1. For EITHER smooth endoplasmic reticulum or Golgi apparatus, say ONE function.
steroid synthesis, detoxifying (liver microsomal fraction), calcium ion
2. In an equivalent circuit of the axon membrane, in ADDITION to batteries
and resistors, what other component is found (hint, the component that changes
voltage as a function of time).
3. What affect does cortisol have on the anterior pituitary gland?
negative feedback, inhibit ACTH release
4. "Cells of an exocrine gland release their product into a duct."
Where do cells of an endocrine gland release their product?
the blood stream (capillaries)
5. "The capillary beds in the hypothalamus and anterior pituitary are
'wired' together in series; there are similar systems in the kidney and
connecting the intestine with the liver." What is the term used for
this kind of blood vessel or system?
6. Thyroid gland (answer either) (1) Who would have an enlarged thyroid
gland? OR (2) What is that enlarged thyroid gland called?
someone deficient in dietary iodine, goiter
7. For rhodopsin, what is it that turns the otherwise colorless protein
into a pigment?
retinaldehyde, the aldehyde of vitamin A is the chromophore
8. "You can see two sides of the membrane in transmission electron
microscopy and you can see membrane proteins with the freeze fracture technique."
Well, that's obviously an oversimplification. What is it that actually creates
the electron density?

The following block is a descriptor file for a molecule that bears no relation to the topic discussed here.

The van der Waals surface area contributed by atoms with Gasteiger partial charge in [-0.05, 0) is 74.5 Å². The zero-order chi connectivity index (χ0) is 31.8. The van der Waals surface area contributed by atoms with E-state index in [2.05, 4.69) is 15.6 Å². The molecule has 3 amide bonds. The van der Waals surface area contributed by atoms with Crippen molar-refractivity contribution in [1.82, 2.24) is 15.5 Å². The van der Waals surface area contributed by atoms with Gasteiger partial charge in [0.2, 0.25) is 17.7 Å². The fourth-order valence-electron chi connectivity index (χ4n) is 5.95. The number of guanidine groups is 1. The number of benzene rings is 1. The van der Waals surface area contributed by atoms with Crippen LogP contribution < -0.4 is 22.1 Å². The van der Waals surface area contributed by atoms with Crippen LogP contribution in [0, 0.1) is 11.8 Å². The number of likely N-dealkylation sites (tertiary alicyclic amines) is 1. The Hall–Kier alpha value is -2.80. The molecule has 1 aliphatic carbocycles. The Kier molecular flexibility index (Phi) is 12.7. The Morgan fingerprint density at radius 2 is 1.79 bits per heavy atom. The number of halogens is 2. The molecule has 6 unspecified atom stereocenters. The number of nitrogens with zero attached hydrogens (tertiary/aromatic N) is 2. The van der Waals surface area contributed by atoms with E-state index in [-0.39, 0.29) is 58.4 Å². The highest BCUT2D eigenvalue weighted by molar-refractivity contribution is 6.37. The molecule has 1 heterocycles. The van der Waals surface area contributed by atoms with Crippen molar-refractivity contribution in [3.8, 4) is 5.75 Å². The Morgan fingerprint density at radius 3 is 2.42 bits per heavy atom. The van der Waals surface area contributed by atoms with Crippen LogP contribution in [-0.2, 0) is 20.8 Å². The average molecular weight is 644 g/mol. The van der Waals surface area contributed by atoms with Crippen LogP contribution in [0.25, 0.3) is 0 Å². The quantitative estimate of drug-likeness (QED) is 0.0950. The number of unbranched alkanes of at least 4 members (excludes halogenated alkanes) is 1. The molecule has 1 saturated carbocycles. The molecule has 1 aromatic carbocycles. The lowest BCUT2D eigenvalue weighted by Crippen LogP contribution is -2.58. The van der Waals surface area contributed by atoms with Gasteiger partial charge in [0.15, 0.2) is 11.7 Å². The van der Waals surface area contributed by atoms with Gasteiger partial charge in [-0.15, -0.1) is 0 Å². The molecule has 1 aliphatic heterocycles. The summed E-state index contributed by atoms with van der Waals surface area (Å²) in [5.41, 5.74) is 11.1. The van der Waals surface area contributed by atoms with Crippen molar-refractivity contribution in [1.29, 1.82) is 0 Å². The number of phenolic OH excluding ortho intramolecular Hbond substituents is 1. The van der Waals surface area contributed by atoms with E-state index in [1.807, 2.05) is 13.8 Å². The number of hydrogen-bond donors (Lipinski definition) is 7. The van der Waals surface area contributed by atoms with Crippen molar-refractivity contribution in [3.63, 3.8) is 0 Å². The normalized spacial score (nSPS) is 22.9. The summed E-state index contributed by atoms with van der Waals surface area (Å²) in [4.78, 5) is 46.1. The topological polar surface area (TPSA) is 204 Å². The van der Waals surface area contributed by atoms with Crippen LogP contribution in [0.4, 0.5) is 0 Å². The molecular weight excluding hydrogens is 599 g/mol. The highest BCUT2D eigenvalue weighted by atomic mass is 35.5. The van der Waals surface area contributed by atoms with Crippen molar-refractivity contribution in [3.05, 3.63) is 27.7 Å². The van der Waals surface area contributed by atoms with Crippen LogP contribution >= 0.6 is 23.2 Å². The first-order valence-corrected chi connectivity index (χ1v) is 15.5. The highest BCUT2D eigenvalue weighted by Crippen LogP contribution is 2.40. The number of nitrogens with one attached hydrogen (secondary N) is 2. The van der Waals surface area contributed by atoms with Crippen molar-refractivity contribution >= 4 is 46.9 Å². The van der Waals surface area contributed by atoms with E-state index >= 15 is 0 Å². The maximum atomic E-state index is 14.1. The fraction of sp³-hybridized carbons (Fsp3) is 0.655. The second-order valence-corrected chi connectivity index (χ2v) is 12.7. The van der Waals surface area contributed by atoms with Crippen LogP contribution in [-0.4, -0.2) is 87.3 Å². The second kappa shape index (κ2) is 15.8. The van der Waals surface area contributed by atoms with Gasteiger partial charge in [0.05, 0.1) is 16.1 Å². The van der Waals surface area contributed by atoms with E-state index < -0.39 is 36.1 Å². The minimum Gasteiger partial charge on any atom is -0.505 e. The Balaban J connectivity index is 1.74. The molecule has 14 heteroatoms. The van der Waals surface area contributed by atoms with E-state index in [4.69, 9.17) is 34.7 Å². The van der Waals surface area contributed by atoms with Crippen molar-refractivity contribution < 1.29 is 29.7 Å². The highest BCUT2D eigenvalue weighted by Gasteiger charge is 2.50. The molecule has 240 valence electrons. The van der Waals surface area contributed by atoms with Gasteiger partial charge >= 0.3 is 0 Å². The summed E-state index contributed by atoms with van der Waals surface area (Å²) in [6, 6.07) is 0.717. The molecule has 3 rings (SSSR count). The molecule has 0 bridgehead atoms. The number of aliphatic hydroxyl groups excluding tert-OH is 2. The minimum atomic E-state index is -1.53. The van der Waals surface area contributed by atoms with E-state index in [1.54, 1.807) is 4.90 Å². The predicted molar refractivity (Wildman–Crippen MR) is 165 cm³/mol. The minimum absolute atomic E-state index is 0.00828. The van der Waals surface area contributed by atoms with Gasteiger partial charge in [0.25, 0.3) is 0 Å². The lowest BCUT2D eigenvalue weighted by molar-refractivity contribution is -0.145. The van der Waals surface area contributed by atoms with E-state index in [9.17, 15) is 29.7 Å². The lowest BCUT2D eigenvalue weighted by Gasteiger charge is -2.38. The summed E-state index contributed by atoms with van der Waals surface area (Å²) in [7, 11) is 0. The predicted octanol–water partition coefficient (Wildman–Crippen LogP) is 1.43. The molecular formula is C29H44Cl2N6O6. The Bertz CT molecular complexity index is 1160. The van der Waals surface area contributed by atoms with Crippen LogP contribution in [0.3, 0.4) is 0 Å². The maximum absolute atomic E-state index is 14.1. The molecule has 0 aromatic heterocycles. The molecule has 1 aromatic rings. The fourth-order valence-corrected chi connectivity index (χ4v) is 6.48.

heavy metal, osmium, platinum, lead, uranium
9. Say one of the things that needed to be done to make phospholipids show
up on an audioradiogram of a thin layer chromatography plate.
label them with radioactive phosphate, expose film
10. In terms of the biochemical constituents of the cell membrane, answer
either (1) Why do membranes have high resistance? or (2) Despite the high
resistance, why is there at least some conductance across the membrane?
hydrophobic interior fatty acids, channels
11. Describe the trick to record the electrical current from a single nicotinic
put a patch clamp electrode up against the channel
12. What membrane protein uses energy derived from ATP to move sodium and
potassium ions across the cell membrane?
sodium pump = sodium potassium pump = Na+K+ATPase
13. "At the axon hillock (the beginning of the axon), there is a decision
as to whether there is enough net excitation to fire off an action potential."
If there were an excitatory graded potential at the dendrite, why might
there not be enough net excitation at the hillock?
maybe there was also an IPSP, also EPSP spreads decrementally
14. Cole and Curtis showed that the resistance decreased during the action
potential. What happens to what channels to mediate this resistance decrease?
conductance increases, sodium channel first, then potassium channel (channels
15. Although it is close to the truth, and very useful in the derivation
of the Nernst equation, in what way was the equilibrium assumption not completely
ions do flow down their concentration gradient when the channel is open
even though electrical potential should be equal and opposite to chemical
16. In the equivalent circuit of the Goldman equation, why are the chloride
vs sodium batteries in reverse polarity even though their ion gradient is